Games: Learning your Minecraft

 
 

The dexterity and creativity that typifies the world of Minecraft has enthralled Matthew Jones and provided hours of fun for countless gamers

You click ‘new game’. After a few moments, you find yourself alone in a world. There is no tutorial, no equipment, just you, your fists and the occasional pig that wanders by. You set about breaking down a tree for wood and picking up stones. You create a primitive shovel and pickaxe and dig into the ground. There is reason for your frantic efforts to build a basic shelter, as when night falls, the monsters come out.

Keep digging and you find some coal, using that and some wood to make a fire, you light up the little cave that you have created. It’s almost dark now, so you seal your walls and get ready to survive the night. In the distance, shambling towards you, come zombies, skeleton archers and giant spiders. Gone are the gentle pigs of the daytime; the night belongs to monsters.

Somehow, the monsters don’t find you. As dawn breaks they retreat, looking up at the sun, you know you have to create a better shelter and some weapons for tonight. Looking at your watch, you realise that it has only been 24 minutes.

This is Minecraft, an independent game that forgoes all advertising, instead spreading through word of mouth. Created by Swedish programmer Notch, the game revolves around digging and building. It doesn’t sound like the most fun concept in the world, but it truly is.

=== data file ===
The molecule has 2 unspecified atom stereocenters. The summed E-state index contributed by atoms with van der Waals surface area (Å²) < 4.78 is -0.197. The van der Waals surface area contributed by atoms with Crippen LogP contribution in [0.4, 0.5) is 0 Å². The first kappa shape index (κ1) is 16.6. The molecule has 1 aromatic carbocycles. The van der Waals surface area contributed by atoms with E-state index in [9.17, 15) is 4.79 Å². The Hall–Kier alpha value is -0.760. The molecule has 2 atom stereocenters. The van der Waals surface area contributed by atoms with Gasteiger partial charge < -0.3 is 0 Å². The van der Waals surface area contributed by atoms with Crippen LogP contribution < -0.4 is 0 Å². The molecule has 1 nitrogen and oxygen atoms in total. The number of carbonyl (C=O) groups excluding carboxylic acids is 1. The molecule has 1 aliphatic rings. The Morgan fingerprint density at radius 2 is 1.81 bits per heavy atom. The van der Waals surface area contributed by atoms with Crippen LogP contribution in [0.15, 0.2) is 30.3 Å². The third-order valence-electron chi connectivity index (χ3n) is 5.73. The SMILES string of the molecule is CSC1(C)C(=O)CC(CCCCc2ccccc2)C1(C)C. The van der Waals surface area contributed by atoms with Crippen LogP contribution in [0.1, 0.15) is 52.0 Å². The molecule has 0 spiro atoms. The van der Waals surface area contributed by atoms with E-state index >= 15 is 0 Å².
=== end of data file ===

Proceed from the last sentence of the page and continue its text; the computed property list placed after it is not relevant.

Using Java programming, Notch has kept the design simple to prevent any issues from appearing in the game. Its cuboid graphics are oddly retro, and don’t take away from the experience.

Currently, the game is in the beta development stage, which means that those people who have bought the game at a discounted price give feedback to improve the game. So far, there are almost three million registered players giving feedback for updates, which Notch then includes in his weekly updates to the game.

This year, PC Gamer awarded Minecraft with their Game of the Year award, praising its originality. You, the player, are truly free in the game. Want to create a clock or a music player? Get the materials for circuits and you can do it. The game is only limited by your own ingenuity. Seriously, it is.

The entire world is randomly generated and covers a surface area three times the size of the Earth. No two worlds are alike. It is this emphasis on originality that captures the imagination of every player and inspires them to create soaring castles, and anything that takes their fancy.

Ultimately, it’s Lego for grownups, where you can change the landscape and share your creations with an ever-growing community. Quite simply, if you can imagine it, you can do it.

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